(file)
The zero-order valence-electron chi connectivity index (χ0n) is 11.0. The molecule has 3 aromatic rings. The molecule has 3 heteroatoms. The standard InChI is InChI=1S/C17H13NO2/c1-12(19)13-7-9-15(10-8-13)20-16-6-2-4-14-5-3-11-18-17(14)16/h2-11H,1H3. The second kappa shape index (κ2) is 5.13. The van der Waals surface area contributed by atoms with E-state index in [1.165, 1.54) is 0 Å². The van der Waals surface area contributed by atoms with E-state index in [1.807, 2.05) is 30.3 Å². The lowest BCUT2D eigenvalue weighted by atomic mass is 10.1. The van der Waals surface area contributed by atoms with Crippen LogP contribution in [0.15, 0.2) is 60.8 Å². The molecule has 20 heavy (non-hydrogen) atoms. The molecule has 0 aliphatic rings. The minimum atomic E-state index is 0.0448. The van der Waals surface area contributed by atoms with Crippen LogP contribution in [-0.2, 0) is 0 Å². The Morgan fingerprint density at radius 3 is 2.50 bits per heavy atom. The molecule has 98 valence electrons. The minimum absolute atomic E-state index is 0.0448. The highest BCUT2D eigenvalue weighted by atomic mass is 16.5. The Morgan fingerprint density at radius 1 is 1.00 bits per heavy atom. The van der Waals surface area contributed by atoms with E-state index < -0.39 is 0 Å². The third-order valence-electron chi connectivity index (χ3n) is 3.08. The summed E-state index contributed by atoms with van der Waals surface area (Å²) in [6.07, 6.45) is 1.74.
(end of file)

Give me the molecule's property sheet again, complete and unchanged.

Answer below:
The zero-order valence-electron chi connectivity index (χ0n) is 11.0. The molecule has 3 aromatic rings. The molecule has 3 heteroatoms. The standard InChI is InChI=1S/C17H13NO2/c1-12(19)13-7-9-15(10-8-13)20-16-6-2-4-14-5-3-11-18-17(14)16/h2-11H,1H3. The second kappa shape index (κ2) is 5.13. The van der Waals surface area contributed by atoms with E-state index in [1.165, 1.54) is 0 Å². The van der Waals surface area contributed by atoms with E-state index in [1.807, 2.05) is 30.3 Å². The lowest BCUT2D eigenvalue weighted by atomic mass is 10.1. The van der Waals surface area contributed by atoms with Crippen LogP contribution in [0.15, 0.2) is 60.8 Å². The molecule has 20 heavy (non-hydrogen) atoms. The molecule has 0 aliphatic rings. The minimum atomic E-state index is 0.0448. The van der Waals surface area contributed by atoms with Crippen LogP contribution in [-0.2, 0) is 0 Å². The Morgan fingerprint density at radius 3 is 2.50 bits per heavy atom. The molecule has 98 valence electrons. The minimum absolute atomic E-state index is 0.0448. The highest BCUT2D eigenvalue weighted by atomic mass is 16.5. The Morgan fingerprint density at radius 1 is 1.00 bits per heavy atom. The van der Waals surface area contributed by atoms with E-state index < -0.39 is 0 Å². The third-order valence-electron chi connectivity index (χ3n) is 3.08. The summed E-state index contributed by atoms with van der Waals surface area (Å²) in [6.07, 6.45) is 1.74.